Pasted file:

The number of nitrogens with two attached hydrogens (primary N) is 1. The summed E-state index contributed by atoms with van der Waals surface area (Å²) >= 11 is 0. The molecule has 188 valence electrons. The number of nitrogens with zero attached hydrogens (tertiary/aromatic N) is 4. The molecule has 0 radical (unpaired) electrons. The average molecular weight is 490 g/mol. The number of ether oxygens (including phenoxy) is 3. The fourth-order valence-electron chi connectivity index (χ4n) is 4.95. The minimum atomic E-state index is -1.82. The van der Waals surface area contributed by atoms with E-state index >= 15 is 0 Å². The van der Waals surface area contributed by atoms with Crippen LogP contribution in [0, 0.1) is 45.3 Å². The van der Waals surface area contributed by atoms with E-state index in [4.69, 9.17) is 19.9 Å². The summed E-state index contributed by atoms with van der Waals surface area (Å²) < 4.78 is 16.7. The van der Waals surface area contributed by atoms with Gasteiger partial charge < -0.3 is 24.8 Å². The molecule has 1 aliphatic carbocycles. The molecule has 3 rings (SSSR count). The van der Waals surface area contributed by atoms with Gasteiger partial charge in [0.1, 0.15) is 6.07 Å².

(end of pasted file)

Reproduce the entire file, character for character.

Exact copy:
The number of nitrogens with two attached hydrogens (primary N) is 1. The summed E-state index contributed by atoms with van der Waals surface area (Å²) >= 11 is 0. The molecule has 188 valence electrons. The number of nitrogens with zero attached hydrogens (tertiary/aromatic N) is 4. The molecule has 0 radical (unpaired) electrons. The average molecular weight is 490 g/mol. The number of ether oxygens (including phenoxy) is 3. The fourth-order valence-electron chi connectivity index (χ4n) is 4.95. The minimum atomic E-state index is -1.82. The van der Waals surface area contributed by atoms with E-state index >= 15 is 0 Å². The van der Waals surface area contributed by atoms with Crippen LogP contribution in [0, 0.1) is 45.3 Å². The van der Waals surface area contributed by atoms with E-state index in [4.69, 9.17) is 19.9 Å². The summed E-state index contributed by atoms with van der Waals surface area (Å²) < 4.78 is 16.7. The van der Waals surface area contributed by atoms with Gasteiger partial charge < -0.3 is 24.8 Å². The molecule has 1 aliphatic carbocycles. The molecule has 3 rings (SSSR count). The van der Waals surface area contributed by atoms with Gasteiger partial charge in [0.1, 0.15) is 6.07 Å².